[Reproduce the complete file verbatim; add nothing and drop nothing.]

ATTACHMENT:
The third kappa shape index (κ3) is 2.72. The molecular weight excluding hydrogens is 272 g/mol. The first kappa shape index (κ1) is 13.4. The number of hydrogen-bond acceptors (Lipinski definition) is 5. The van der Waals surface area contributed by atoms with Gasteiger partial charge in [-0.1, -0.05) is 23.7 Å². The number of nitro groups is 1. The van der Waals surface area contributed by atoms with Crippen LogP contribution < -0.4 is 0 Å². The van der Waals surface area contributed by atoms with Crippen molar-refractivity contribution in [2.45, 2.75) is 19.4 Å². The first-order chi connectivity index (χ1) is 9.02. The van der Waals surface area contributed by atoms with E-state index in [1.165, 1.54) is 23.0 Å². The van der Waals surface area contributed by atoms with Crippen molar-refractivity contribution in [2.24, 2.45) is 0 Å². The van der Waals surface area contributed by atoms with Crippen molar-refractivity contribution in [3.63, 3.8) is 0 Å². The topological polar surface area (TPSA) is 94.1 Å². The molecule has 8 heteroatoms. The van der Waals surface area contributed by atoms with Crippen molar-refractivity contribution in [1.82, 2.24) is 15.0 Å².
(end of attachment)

The third kappa shape index (κ3) is 2.72. The molecular weight excluding hydrogens is 272 g/mol. The first kappa shape index (κ1) is 13.4. The number of hydrogen-bond acceptors (Lipinski definition) is 5. The van der Waals surface area contributed by atoms with Gasteiger partial charge in [-0.1, -0.05) is 23.7 Å². The number of nitro groups is 1. The van der Waals surface area contributed by atoms with Crippen LogP contribution < -0.4 is 0 Å². The van der Waals surface area contributed by atoms with Crippen molar-refractivity contribution in [2.45, 2.75) is 19.4 Å². The first-order chi connectivity index (χ1) is 9.02. The van der Waals surface area contributed by atoms with E-state index in [1.165, 1.54) is 23.0 Å². The van der Waals surface area contributed by atoms with Crippen molar-refractivity contribution in [2.24, 2.45) is 0 Å². The van der Waals surface area contributed by atoms with Crippen molar-refractivity contribution in [3.63, 3.8) is 0 Å². The topological polar surface area (TPSA) is 94.1 Å². The molecule has 8 heteroatoms. The van der Waals surface area contributed by atoms with Crippen molar-refractivity contribution in [1.82, 2.24) is 15.0 Å².